Crime has always fascinated the American television watching audience. Some have theorized that this is because crime and violence have been a part of our national identity since settlers first placed their feet on the shores of North America (slavery, Indian massacre, witch trials, the Wild West, prohibition, drug wars, gangs, etc.) But, also the ideas of fairness, justice, and law are also very strong components on the American identity, and thus shows about police doing their jobs and catching the bad guys has been a staple of television since it was invented.
Drag Net is possibly the most influential of all crime-oriented television shows, and for good reason. It first began as a radio program in the late ‘40’s, and then was adapted for television in the fifties, later on it was re-adapted for television in the sixties and seventies as well. It was then revived in the eighties again, and then once more in the early 2000’s, but none of the revisions were as popular as the original series, which told the story of Los Angeles police detective Sergeant Joe Friday, who was played by Jack Webb (who also wrote some of the episodes and created the whole idea for the series.) Many of the stories for the tv episodes were ripped directly from the headlines of the newspapers in Los Angeles, but they were- of course- cleaned up for the relatively mild-mannered television viewing audience at the time. One of the most enduring things that the television program started was its use of jumbled, police jargon, which captured the attention of the American public (i.e. APB, for All Points Bulletin, or M.O. for Modus Operandi.) Pretty much every television show that has followed Drag Net borrowed something from it, at least if the show is a police procedural.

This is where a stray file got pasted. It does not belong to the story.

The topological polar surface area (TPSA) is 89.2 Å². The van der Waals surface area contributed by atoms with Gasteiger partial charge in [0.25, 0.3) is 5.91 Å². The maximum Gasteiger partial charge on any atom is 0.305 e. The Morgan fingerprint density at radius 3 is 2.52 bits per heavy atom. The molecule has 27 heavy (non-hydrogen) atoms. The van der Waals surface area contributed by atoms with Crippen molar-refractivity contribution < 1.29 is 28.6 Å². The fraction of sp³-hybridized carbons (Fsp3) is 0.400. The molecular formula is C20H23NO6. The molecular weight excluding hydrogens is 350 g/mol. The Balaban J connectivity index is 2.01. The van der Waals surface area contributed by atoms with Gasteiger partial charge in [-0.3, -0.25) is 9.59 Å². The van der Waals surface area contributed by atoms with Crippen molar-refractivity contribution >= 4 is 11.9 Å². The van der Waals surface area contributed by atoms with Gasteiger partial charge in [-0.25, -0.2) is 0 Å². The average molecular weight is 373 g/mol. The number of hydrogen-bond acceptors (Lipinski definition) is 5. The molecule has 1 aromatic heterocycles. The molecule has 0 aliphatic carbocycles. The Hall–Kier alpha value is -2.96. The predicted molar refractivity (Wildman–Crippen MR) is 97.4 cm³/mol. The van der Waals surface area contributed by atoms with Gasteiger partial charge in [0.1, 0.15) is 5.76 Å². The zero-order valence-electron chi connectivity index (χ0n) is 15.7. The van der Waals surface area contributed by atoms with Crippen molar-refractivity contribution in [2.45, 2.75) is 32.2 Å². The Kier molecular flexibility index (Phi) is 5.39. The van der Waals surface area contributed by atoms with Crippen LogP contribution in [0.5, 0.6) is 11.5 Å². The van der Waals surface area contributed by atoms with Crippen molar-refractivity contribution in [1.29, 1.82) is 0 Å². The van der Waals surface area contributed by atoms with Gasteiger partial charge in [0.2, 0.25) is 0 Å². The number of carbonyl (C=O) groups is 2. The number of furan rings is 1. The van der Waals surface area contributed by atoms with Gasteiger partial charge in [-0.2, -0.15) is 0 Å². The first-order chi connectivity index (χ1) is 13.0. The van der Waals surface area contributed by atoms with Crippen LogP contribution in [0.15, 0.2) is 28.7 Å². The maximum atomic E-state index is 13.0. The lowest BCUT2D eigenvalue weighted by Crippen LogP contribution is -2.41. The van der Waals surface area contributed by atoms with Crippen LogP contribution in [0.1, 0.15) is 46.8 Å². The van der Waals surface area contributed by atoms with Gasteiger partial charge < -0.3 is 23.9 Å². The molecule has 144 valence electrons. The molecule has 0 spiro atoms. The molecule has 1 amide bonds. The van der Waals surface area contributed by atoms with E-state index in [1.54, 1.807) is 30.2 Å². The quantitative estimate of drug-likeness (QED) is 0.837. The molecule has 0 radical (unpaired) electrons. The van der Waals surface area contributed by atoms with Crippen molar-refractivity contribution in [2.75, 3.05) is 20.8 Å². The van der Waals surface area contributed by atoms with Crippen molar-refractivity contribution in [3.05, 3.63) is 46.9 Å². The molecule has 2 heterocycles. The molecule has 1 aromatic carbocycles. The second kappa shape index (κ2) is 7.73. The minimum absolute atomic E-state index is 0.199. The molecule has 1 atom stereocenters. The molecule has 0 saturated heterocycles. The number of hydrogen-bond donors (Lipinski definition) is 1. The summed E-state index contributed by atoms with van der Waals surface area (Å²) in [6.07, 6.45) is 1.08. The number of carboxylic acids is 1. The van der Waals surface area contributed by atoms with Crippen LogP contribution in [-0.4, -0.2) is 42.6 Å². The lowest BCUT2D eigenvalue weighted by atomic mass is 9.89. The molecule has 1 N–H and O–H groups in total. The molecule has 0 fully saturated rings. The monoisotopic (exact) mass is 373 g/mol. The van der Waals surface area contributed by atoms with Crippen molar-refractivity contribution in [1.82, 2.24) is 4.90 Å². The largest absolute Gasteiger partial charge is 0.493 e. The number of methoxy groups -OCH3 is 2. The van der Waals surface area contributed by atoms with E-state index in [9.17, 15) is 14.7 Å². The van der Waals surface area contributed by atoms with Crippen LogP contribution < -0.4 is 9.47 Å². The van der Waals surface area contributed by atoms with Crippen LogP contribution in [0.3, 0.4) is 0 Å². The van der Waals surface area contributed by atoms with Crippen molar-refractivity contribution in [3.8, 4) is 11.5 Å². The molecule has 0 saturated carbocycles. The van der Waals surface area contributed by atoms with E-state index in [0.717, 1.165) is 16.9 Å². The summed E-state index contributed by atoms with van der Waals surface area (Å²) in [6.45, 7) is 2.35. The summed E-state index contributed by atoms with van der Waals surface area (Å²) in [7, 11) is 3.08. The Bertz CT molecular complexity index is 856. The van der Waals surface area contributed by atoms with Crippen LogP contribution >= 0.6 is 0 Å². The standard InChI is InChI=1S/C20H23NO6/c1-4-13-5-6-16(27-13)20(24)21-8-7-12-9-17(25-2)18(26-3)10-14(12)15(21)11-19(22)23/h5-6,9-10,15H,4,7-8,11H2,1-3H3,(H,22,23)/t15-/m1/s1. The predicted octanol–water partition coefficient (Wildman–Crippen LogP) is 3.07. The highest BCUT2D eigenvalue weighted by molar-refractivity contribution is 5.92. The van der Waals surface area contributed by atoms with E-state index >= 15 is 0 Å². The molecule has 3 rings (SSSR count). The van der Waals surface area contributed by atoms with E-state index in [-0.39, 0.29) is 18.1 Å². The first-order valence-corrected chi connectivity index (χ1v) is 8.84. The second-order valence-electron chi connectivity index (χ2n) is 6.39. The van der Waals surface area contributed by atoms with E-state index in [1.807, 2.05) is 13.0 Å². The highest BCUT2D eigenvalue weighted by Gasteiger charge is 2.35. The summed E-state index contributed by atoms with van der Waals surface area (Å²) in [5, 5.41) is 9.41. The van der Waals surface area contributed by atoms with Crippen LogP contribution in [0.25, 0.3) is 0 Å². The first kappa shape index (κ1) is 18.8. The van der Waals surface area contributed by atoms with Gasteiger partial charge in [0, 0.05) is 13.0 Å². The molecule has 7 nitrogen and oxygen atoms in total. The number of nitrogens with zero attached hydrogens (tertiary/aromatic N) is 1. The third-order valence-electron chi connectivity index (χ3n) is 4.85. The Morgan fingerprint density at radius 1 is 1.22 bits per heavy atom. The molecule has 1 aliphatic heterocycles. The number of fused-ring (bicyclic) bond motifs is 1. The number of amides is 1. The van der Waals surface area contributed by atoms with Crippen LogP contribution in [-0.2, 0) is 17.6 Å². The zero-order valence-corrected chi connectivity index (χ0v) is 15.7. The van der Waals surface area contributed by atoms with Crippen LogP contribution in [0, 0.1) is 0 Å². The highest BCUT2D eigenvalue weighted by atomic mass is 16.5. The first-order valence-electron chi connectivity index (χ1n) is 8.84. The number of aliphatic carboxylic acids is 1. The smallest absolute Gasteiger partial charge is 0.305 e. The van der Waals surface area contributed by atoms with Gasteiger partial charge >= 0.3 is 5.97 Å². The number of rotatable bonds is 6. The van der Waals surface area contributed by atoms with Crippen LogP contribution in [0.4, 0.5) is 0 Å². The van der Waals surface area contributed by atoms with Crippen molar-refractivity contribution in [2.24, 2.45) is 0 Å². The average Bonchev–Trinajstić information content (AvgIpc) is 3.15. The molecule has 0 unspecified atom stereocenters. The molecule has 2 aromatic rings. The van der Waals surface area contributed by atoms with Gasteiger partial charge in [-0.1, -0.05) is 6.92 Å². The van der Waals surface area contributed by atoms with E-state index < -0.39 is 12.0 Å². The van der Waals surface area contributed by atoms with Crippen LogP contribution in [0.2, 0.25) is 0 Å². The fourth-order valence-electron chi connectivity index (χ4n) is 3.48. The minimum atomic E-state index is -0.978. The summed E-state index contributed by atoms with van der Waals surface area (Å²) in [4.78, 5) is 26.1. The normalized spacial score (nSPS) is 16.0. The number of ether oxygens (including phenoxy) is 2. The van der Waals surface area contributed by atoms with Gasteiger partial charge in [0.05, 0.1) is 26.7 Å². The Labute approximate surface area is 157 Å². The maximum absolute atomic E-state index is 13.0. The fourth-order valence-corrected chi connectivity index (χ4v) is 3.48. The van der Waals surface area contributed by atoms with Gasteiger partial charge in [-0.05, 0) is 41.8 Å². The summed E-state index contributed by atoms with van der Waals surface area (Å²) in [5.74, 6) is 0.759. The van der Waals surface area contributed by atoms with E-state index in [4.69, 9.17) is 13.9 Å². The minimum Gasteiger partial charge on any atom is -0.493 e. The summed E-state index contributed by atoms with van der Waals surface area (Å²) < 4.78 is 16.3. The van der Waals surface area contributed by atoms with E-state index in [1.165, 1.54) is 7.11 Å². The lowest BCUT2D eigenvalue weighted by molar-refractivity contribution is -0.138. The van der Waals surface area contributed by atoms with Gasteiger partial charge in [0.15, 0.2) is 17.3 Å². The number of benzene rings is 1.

Cops were the pioneer of what is now known as “reality television.” Not only that, but it is one of the longest continuously running TV shows in history- as it has been on the air, via Fox, for more than 25 years now. The show follows real-life cops around as they are on duty in cities- both big and small- all around the country. Everything from the theme song of the show to its most common clichés (people dressed in wife beaters, etc.) have become staples in American pop culture, and the show itself has shaped how people view the jobs of police men and women all around the country.
For a brief moment in time, in the late 50’s and early 60’s, Perry Mason, and the actor who played him (Raymond Burr,) was the most popular person in the country. This courtroom drama focused on the work of lawyer Perry Mason, who was either getting people wrongly accused off the hook, are catching the bad guy. There was only right and wrong in the world of Perry Mason, no gray area, and Mason was always the champion of the good fight, the right fight.
Jennifer watches a lot of TV. She has plenty of time because she attends a school online working towards her degree in criminal justice, she hopes to have kids soon!